Three passengers suffered heart attacks on BEST buses in the past six months and died by the time they reached hospital. A 55-year-old man was the last. He had had a bypass surgery but suffered a heart attack while going to Dadar. He was rushed to KEM Hospital in an auto but did not survive.
To prevent further such deaths,BEST is training 26,000 drivers and conductors at 25 bus depots to respond to heart attacks.
Drivers and conductors are the first on the scene when anything happens on a bus but they have no awareness of heart ailments. We want to save passengers in the golden hour and are training them to administer cardiopulmonary resuscitation (CPR), Anil Singhal,chief medical officer,BEST.
Two such training camps have been held so far first at Colaba bus depot in February and the second at Wadala bus depot in association with Fortis Hospital,Mulund,on May 17.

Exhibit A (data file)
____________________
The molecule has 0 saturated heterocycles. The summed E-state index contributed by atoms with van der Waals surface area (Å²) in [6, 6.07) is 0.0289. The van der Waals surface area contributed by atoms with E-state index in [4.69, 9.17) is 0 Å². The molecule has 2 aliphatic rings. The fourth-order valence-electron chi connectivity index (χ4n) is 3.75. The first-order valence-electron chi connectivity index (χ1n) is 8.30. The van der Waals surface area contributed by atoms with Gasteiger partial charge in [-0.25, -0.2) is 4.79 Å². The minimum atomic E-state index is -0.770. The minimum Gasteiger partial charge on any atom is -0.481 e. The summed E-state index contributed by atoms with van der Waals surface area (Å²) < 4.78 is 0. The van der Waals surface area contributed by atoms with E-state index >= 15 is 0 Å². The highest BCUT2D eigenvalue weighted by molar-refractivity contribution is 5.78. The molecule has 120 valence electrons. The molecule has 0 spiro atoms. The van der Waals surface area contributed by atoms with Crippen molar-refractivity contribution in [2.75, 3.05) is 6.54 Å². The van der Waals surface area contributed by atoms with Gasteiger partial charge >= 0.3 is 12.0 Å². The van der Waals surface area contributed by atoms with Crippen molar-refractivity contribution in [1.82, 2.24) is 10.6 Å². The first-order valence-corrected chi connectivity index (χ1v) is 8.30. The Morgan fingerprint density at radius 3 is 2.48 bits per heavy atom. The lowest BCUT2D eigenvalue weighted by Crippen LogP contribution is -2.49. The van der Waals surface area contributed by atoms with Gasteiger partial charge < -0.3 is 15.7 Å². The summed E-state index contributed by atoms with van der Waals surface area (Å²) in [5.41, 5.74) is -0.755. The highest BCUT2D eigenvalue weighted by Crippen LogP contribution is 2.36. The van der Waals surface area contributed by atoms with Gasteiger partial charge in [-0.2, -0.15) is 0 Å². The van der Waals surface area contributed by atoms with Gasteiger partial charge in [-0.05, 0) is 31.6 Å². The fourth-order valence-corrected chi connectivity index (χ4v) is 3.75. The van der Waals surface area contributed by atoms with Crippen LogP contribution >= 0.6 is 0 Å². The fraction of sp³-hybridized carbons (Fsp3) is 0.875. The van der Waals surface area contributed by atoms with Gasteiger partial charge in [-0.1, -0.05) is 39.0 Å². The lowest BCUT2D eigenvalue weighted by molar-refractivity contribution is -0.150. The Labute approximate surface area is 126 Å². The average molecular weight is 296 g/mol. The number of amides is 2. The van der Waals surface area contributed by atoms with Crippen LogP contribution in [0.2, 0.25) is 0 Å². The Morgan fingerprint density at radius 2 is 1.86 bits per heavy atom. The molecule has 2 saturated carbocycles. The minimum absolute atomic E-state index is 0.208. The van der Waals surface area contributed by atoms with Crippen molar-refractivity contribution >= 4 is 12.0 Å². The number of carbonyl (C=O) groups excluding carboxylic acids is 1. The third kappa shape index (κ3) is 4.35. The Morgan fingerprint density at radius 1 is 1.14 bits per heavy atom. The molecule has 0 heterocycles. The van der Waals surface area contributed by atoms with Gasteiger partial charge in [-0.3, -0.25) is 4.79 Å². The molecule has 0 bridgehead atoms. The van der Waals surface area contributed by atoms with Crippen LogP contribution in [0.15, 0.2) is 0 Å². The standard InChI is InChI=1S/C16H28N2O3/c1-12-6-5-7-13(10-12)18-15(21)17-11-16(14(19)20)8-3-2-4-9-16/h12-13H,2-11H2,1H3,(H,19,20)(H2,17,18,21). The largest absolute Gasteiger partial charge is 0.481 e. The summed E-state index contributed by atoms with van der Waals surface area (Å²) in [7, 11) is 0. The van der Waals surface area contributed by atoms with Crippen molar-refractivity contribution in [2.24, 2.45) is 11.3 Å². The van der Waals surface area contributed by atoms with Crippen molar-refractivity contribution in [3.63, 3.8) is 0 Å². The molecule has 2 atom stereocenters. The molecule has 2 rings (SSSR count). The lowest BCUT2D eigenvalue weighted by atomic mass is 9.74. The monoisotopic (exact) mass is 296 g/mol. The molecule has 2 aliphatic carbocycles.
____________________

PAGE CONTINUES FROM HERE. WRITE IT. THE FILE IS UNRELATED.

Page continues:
Last month,a staff driving schoolchildren from Anik to Wadala bus depot felt chest pain. At that time he did not realise what was happening. When he visited hospital later,he was told he had suffered a minor heart attack. So it is important the staff is aware of heart problems, Singhal said.
Fortis doctors demonstrated CPR techniques to sufficiently revive patients until they reach hospital or an ambulance arrives.
Whenever a passenger experiences heart attack on a bus,the driver contacts traffic control room and is given location of the nearest hospital. The passenger is then taken in a private vehicle. This training will equip them to help passengers before they receive medical attention, said BEST spokesperson Virendra Bagul.
I have not had to face a medical crisis on a bus so far but will now be ready for one, said Prakash Shinde,a driver.